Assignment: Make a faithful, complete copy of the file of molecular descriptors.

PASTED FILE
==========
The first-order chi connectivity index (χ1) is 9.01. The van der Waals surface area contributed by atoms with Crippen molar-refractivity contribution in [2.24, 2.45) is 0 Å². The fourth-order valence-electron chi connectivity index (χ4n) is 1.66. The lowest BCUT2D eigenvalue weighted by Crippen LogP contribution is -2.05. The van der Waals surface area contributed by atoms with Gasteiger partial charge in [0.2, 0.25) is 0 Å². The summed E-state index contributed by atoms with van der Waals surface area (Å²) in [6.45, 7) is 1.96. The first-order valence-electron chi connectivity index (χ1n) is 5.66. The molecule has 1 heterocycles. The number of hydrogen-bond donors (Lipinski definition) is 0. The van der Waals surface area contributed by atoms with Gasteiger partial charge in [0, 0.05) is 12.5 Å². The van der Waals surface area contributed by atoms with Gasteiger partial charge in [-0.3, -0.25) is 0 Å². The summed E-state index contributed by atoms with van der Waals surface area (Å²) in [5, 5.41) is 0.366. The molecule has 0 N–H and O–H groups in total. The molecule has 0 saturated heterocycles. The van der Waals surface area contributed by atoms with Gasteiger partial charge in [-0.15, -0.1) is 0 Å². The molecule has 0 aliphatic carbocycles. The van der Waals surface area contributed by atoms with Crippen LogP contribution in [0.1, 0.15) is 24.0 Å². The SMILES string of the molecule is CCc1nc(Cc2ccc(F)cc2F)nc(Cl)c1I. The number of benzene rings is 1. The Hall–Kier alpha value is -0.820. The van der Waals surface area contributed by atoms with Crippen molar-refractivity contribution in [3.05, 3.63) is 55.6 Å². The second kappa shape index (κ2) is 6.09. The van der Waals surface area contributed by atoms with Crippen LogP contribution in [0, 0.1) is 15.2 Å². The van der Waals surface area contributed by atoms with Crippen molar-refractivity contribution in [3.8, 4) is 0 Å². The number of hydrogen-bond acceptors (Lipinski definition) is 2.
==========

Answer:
The first-order chi connectivity index (χ1) is 9.01. The van der Waals surface area contributed by atoms with Crippen molar-refractivity contribution in [2.24, 2.45) is 0 Å². The fourth-order valence-electron chi connectivity index (χ4n) is 1.66. The lowest BCUT2D eigenvalue weighted by Crippen LogP contribution is -2.05. The van der Waals surface area contributed by atoms with Gasteiger partial charge in [0.2, 0.25) is 0 Å². The summed E-state index contributed by atoms with van der Waals surface area (Å²) in [6.45, 7) is 1.96. The first-order valence-electron chi connectivity index (χ1n) is 5.66. The molecule has 1 heterocycles. The number of hydrogen-bond donors (Lipinski definition) is 0. The van der Waals surface area contributed by atoms with Gasteiger partial charge in [0, 0.05) is 12.5 Å². The van der Waals surface area contributed by atoms with Gasteiger partial charge in [-0.3, -0.25) is 0 Å². The summed E-state index contributed by atoms with van der Waals surface area (Å²) in [5, 5.41) is 0.366. The molecule has 0 N–H and O–H groups in total. The molecule has 0 saturated heterocycles. The van der Waals surface area contributed by atoms with Gasteiger partial charge in [-0.15, -0.1) is 0 Å². The molecule has 0 aliphatic carbocycles. The van der Waals surface area contributed by atoms with Crippen LogP contribution in [0.1, 0.15) is 24.0 Å². The SMILES string of the molecule is CCc1nc(Cc2ccc(F)cc2F)nc(Cl)c1I. The number of benzene rings is 1. The Hall–Kier alpha value is -0.820. The van der Waals surface area contributed by atoms with Crippen molar-refractivity contribution in [3.05, 3.63) is 55.6 Å². The second kappa shape index (κ2) is 6.09. The van der Waals surface area contributed by atoms with Crippen LogP contribution in [0, 0.1) is 15.2 Å². The van der Waals surface area contributed by atoms with Crippen molar-refractivity contribution in [3.8, 4) is 0 Å². The number of hydrogen-bond acceptors (Lipinski definition) is 2.